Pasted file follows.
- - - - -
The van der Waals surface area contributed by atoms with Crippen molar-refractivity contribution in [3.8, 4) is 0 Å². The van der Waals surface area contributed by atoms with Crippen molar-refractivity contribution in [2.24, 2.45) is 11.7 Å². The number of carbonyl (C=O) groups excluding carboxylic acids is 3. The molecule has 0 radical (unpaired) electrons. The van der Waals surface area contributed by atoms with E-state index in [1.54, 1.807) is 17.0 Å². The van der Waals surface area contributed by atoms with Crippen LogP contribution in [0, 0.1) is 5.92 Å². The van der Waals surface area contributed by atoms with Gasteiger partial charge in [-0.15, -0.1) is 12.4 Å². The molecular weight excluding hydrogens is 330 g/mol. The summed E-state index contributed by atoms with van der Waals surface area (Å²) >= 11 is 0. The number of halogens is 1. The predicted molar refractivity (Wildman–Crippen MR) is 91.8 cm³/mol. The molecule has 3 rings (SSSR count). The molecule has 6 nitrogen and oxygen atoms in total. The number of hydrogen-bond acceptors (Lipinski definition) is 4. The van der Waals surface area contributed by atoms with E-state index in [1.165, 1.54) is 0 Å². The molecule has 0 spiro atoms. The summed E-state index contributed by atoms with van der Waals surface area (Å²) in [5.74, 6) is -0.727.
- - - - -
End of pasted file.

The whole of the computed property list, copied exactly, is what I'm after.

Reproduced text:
The van der Waals surface area contributed by atoms with Crippen molar-refractivity contribution in [3.8, 4) is 0 Å². The van der Waals surface area contributed by atoms with Crippen molar-refractivity contribution in [2.24, 2.45) is 11.7 Å². The number of carbonyl (C=O) groups excluding carboxylic acids is 3. The molecule has 0 radical (unpaired) electrons. The van der Waals surface area contributed by atoms with E-state index in [1.54, 1.807) is 17.0 Å². The van der Waals surface area contributed by atoms with Crippen LogP contribution in [0, 0.1) is 5.92 Å². The van der Waals surface area contributed by atoms with Gasteiger partial charge in [-0.15, -0.1) is 12.4 Å². The molecular weight excluding hydrogens is 330 g/mol. The summed E-state index contributed by atoms with van der Waals surface area (Å²) >= 11 is 0. The number of halogens is 1. The predicted molar refractivity (Wildman–Crippen MR) is 91.8 cm³/mol. The molecule has 3 rings (SSSR count). The molecule has 6 nitrogen and oxygen atoms in total. The number of hydrogen-bond acceptors (Lipinski definition) is 4. The van der Waals surface area contributed by atoms with E-state index in [1.165, 1.54) is 0 Å². The molecule has 0 spiro atoms. The summed E-state index contributed by atoms with van der Waals surface area (Å²) in [5.74, 6) is -0.727.